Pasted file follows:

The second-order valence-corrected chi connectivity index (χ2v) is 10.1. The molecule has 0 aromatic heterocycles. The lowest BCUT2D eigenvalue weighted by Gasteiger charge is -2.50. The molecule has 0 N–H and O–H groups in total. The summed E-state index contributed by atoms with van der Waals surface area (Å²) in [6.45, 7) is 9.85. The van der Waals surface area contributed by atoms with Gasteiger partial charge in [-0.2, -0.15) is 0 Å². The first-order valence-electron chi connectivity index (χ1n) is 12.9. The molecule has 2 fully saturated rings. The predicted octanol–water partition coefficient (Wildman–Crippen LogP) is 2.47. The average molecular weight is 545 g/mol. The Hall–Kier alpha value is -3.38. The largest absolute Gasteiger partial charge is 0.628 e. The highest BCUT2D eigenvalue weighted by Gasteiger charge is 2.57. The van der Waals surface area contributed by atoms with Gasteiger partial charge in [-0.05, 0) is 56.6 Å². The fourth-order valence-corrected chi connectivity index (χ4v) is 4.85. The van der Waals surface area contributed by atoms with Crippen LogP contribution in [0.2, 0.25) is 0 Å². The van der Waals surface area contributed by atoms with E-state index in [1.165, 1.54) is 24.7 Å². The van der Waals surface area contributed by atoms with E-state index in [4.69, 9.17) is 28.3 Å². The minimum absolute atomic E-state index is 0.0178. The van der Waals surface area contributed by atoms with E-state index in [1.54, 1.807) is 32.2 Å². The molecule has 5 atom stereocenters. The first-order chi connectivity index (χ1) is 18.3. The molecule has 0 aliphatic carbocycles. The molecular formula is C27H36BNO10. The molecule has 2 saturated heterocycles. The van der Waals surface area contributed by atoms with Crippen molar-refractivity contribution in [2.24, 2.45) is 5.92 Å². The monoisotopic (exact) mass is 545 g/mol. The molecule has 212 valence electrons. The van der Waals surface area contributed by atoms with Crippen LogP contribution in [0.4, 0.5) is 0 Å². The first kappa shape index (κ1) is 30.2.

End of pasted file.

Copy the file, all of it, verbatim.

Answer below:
The second-order valence-corrected chi connectivity index (χ2v) is 10.1. The molecule has 0 aromatic heterocycles. The lowest BCUT2D eigenvalue weighted by Gasteiger charge is -2.50. The molecule has 0 N–H and O–H groups in total. The summed E-state index contributed by atoms with van der Waals surface area (Å²) in [6.45, 7) is 9.85. The van der Waals surface area contributed by atoms with Gasteiger partial charge in [-0.2, -0.15) is 0 Å². The first-order valence-electron chi connectivity index (χ1n) is 12.9. The molecule has 2 fully saturated rings. The predicted octanol–water partition coefficient (Wildman–Crippen LogP) is 2.47. The average molecular weight is 545 g/mol. The Hall–Kier alpha value is -3.38. The largest absolute Gasteiger partial charge is 0.628 e. The highest BCUT2D eigenvalue weighted by Gasteiger charge is 2.57. The van der Waals surface area contributed by atoms with Gasteiger partial charge in [-0.05, 0) is 56.6 Å². The fourth-order valence-corrected chi connectivity index (χ4v) is 4.85. The van der Waals surface area contributed by atoms with Crippen LogP contribution in [0.2, 0.25) is 0 Å². The van der Waals surface area contributed by atoms with E-state index in [1.165, 1.54) is 24.7 Å². The van der Waals surface area contributed by atoms with E-state index in [4.69, 9.17) is 28.3 Å². The minimum absolute atomic E-state index is 0.0178. The van der Waals surface area contributed by atoms with E-state index in [1.54, 1.807) is 32.2 Å². The molecule has 5 atom stereocenters. The first-order chi connectivity index (χ1) is 18.3. The molecule has 0 aliphatic carbocycles. The molecular formula is C27H36BNO10. The molecule has 2 saturated heterocycles. The van der Waals surface area contributed by atoms with Crippen molar-refractivity contribution in [2.24, 2.45) is 5.92 Å². The monoisotopic (exact) mass is 545 g/mol. The molecule has 212 valence electrons. The van der Waals surface area contributed by atoms with Crippen LogP contribution in [0.4, 0.5) is 0 Å². The first kappa shape index (κ1) is 30.2.